Battle of the Titans: Self-Publishing vs Traditional Publishing
The journey to becoming a published writer is akin to a rollercoaster ride that’ll take you through so many twists and turns until you get to the finish line. One of the steepest turns you’ll have to take near the end is how you intend to publish your book. Weighing the pros and cons of both self-publishing and traditional publishing is vital, and the choice is fairly subjective, changing from one person to another.
The self-publishing journey is the road to freedom. It is often more difficult than the traditional route, yet it allows you to have the full control over your life and business. Here are the pros and cons of self-publishing.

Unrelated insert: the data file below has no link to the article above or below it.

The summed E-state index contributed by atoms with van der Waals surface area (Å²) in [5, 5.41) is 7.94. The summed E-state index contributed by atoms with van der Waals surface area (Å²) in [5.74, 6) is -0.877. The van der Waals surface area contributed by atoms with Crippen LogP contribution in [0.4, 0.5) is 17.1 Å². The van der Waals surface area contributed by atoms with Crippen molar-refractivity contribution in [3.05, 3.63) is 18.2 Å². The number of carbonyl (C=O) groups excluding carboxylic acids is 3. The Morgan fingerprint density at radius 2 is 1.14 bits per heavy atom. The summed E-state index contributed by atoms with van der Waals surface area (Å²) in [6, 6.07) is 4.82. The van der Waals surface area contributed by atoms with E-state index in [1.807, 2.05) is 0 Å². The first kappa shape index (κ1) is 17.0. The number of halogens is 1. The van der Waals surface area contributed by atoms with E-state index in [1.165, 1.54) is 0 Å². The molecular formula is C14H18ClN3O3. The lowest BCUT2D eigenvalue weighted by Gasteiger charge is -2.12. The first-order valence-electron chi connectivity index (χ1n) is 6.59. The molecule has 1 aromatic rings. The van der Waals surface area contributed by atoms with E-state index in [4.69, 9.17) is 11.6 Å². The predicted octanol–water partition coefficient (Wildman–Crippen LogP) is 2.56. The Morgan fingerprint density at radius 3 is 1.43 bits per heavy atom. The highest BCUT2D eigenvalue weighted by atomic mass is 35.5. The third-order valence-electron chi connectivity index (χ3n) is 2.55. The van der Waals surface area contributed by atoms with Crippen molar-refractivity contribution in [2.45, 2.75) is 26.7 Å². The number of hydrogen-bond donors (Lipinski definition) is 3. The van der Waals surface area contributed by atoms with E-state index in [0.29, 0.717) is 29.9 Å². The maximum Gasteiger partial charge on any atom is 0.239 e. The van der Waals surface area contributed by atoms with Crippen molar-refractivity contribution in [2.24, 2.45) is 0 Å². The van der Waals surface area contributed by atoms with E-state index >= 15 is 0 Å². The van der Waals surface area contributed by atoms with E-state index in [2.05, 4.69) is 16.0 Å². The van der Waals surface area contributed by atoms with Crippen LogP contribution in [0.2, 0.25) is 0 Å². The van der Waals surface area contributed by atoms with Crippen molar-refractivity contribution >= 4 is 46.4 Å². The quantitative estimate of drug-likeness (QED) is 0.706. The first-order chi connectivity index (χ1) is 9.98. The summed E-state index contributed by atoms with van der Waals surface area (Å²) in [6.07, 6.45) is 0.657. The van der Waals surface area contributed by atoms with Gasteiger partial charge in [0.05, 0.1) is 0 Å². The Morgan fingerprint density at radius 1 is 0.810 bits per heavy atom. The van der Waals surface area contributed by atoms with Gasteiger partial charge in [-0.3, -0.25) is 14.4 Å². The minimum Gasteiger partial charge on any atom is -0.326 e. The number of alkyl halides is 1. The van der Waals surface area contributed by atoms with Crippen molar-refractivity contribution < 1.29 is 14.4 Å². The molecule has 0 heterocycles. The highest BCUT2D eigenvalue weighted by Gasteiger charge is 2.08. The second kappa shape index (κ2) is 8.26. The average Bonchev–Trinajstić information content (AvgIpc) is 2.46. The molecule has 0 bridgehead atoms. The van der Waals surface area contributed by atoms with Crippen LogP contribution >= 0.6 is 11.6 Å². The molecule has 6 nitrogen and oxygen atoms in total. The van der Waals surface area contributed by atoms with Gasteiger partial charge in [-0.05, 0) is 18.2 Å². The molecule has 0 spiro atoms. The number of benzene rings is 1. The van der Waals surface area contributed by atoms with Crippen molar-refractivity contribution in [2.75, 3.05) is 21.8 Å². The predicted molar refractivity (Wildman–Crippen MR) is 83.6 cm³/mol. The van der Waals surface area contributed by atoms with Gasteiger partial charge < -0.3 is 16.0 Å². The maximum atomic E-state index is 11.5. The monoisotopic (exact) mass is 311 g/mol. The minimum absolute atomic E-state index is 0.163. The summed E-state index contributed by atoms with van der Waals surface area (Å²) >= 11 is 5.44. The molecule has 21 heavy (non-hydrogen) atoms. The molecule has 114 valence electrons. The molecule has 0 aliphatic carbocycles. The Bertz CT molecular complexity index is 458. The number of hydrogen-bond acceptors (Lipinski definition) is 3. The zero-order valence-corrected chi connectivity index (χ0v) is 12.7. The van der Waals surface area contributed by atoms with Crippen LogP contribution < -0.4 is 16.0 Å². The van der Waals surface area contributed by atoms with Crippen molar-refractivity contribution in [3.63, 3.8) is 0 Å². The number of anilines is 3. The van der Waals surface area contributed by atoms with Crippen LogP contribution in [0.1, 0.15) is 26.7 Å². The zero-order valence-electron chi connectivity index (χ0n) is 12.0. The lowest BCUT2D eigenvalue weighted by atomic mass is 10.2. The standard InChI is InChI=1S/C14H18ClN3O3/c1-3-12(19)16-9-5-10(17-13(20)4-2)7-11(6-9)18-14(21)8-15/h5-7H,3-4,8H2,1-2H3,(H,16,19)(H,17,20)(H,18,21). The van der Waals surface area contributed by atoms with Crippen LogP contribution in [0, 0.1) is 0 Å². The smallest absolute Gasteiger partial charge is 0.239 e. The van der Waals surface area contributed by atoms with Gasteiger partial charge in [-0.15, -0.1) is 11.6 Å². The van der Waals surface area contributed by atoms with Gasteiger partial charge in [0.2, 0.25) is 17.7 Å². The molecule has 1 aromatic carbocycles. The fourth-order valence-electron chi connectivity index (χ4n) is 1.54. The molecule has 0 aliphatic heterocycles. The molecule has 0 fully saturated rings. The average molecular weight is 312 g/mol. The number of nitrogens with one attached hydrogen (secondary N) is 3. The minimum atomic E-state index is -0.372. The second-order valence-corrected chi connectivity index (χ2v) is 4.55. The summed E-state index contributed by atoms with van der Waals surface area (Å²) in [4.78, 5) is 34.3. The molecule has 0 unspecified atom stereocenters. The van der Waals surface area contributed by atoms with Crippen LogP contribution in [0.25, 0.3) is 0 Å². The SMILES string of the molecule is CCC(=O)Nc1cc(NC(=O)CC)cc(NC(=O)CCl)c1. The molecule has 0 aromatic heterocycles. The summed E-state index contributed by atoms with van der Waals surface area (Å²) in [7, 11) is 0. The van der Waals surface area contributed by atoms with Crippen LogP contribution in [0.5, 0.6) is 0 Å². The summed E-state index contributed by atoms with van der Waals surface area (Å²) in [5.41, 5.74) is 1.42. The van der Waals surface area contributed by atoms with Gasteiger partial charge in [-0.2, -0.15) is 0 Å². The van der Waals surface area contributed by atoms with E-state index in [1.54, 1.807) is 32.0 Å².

Self-publishers make their own decisions. Which means, they decide their book’s title, design, marketing angle, and everything else that comes with it. Writers who sign with traditional publishers find themselves torn between their own dreams and visions on one hand and the expert advice of the publishing house’s editors and staff on the other. For many authors who can’t agree with their publisher’s implementation, this stage can be very frustrating and for some, it’s cause enough to leave the path of traditional publishers. In turn, a self-publisher can immediately create empowering changes.
2. High-profit margin
Self-publishers who sell their ebooks directly from their own sites and social media pocket their profits. Self-publishing platforms and aggregators do take a cut of the sales; however significantly less than that of publishing houses. With Amazon, authors keep up to 70% royalty compensations.